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Measuring

To get the best fit from the clothing you make you need to know what size you (or the person you are making for) are. And for preference you need to know all the measurements that relate to what you are making; not just the bust/chest measurement (see the last post for chat about how we differ from averages). You can skip foot measurements if you are making a sweater!

Once you know your measurements you can compare them to the pattern and choose which size will be best for you, and maybe add some adjustments for a better fit (more on that in later posts).


Now, I get that this can sometimes feel uncomfortable, but badly fitting clothing can be worse. So that tape measure is going to have to come out.


The things you will need:

  • A good quality tape measure, honestly, cheap ones can be noticeably off. It is also worth checking it occasionally as they can stretch out and be reading incorrectly.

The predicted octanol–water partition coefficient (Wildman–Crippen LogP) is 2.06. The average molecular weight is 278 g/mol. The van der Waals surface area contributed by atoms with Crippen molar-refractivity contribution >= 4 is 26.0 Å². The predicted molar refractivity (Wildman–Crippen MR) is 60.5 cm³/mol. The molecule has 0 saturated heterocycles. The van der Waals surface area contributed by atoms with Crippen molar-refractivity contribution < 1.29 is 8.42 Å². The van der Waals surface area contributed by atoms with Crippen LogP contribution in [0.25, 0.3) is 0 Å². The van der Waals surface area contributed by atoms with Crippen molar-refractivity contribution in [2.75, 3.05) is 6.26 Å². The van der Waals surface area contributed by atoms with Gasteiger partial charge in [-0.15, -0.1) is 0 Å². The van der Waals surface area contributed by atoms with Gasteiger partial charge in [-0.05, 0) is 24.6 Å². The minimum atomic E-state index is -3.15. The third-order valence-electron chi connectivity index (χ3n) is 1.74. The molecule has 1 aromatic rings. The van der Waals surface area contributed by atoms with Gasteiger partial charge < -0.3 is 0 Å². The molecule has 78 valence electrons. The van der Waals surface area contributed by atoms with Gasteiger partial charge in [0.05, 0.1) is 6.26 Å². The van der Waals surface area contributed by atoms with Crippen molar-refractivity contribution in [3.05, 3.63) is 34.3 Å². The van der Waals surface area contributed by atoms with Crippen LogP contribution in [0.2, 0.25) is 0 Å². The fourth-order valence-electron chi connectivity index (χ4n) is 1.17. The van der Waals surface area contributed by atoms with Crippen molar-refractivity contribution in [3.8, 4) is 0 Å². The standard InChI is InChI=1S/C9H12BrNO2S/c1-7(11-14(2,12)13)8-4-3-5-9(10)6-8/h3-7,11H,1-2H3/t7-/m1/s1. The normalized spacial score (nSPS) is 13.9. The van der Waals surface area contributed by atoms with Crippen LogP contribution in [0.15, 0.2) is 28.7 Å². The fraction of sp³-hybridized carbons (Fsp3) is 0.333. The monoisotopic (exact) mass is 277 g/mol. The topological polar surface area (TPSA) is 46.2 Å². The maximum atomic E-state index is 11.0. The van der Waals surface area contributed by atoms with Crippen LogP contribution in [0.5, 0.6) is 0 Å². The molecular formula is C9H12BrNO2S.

• A helpful friend, partner, family member (not the dog). It is almost impossible to get true measurements of yourself- the tape slips, or sits wonky, or as you bend to get the tape in position bits of you move and distort the measurement.

  • Something to write on, because we all think we will remember but honestly don’t.

  • A list of the measurements you need. Or maybe while you have the tape measure and the friend handy, ask them to take all your measurements so you have them for the next project. Remember to update occasionally them though.

  • Yourself in whatever you would usually wear under the item you are making (side note, if you wear a bra, and haven’t recently had a fitting, it is worth getting that done).

Download the sheet from this page for a list of the measurements to take.


Tip- Hold the tape measure snug against the body part to be measured, but not tight to avoid incorrect measurements.


If you are really stuck for getting measurements you can make use of the clothing you already have. If you have a similar style item that fits just the way you want your new knit to then you can lay it out flat and measure. Remember to compare these numbers with finished measurements in the pattern, rather than “to fit” body measurements.

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